Confectioners Returning to Their Chocolate Roots
Michael Antonorsi and other micro confectionery stars help the industry giants remain chocolatiers, not just candy factories.
By Bob Sperber, Plant Operations Editor | 10/08/2010
Despite their size and mastery of mass-production technology, even the world's biggest confectioners are learning new tricks from small, culinary chocolatiers. It's an acknowledgement that small indulgences can help even penny-conscious consumers survive a recession as long as the product delights.
Top chocolatiers such as Jacques Torres have worked as consultants for industry giants. Both parties can win because the large processor-marketer gains access to chefs versed in experimentation and may help develop a hit product, while the small operator retains independence.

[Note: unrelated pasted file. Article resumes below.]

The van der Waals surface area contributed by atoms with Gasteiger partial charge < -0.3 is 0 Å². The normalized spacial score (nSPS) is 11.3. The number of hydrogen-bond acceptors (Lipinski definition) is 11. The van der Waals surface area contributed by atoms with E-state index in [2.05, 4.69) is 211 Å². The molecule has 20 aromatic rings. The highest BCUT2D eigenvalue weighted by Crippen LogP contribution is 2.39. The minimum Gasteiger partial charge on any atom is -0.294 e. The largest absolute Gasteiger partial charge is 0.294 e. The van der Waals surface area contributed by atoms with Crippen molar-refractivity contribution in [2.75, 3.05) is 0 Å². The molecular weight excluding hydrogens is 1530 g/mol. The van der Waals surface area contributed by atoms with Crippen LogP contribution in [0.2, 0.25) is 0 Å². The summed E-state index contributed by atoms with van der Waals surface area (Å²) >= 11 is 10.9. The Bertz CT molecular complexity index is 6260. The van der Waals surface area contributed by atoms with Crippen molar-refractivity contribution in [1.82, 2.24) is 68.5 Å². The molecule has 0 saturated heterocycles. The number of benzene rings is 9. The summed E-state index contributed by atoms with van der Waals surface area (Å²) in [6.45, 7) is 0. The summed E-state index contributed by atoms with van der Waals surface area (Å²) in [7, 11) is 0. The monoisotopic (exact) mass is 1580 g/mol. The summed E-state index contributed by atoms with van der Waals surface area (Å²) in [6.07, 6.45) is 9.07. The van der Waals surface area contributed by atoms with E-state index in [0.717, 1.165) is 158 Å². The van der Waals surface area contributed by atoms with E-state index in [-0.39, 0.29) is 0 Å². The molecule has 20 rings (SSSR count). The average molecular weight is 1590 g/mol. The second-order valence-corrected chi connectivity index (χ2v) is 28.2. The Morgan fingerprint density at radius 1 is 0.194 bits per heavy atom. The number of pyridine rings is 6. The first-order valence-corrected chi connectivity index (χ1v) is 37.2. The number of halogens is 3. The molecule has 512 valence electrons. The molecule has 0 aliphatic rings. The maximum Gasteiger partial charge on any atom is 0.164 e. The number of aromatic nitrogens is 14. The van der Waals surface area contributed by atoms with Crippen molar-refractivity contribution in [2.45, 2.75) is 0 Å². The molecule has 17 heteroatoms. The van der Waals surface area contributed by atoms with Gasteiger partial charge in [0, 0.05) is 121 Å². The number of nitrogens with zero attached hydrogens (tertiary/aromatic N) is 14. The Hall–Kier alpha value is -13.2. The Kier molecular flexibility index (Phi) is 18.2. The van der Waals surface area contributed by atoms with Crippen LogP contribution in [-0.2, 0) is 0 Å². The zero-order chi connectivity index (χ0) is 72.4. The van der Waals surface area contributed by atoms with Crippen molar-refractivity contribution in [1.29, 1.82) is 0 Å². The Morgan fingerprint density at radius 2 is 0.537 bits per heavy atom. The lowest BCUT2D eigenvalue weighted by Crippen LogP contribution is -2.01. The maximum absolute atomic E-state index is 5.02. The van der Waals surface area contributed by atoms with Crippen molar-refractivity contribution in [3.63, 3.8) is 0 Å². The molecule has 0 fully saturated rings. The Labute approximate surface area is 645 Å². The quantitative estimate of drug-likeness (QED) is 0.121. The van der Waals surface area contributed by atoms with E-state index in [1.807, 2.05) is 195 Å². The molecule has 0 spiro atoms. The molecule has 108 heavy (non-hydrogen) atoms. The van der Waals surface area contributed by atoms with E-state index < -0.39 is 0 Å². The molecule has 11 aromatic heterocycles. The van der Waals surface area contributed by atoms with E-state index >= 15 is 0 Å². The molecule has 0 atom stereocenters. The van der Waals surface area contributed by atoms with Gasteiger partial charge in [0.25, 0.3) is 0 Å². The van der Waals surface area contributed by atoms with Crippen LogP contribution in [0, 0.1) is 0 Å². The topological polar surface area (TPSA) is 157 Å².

Interest by Big Chocolate in small gourmet idea mills is nothing new. Earlier in the decade, for example, Hershey created an Artisan Confections Co. unit aimed at capitalizing on demand for premium, handcrafted chocolates. The company has since shuttered two of the chocolatiers it acquired, Scharffen Berger and Joseph Schmidt, which offered "great strategic opportunities for Hershey to capitalize on the high-growth, on-trend premium chocolate segment," said Richard Lenny, Hershey's chairman, president and CEO, in 2005. There may be long-term benefits for Hershey, however, as the company gained intellectual capital beyond its initial goals, which included bolstering its upscale department store gourmet business.
"As people look for fresher, more natural [and premium] products, manufacturing becomes an issue," says Michael Antonorsi, a master chef who thinks in recipes, not formulas. He and brother Richard, expatriates of Venezuela with multigenerational cocoa in their blood, founded Chuao Chocolatier in 2002.
Michael Antonorsi in the Chuao Chocolatier plant: While batches are limited to the 160 lbs. of a traditional chocolate wheel, moulding has increased from 50 to 600 moulds an hour as Chuao has grown.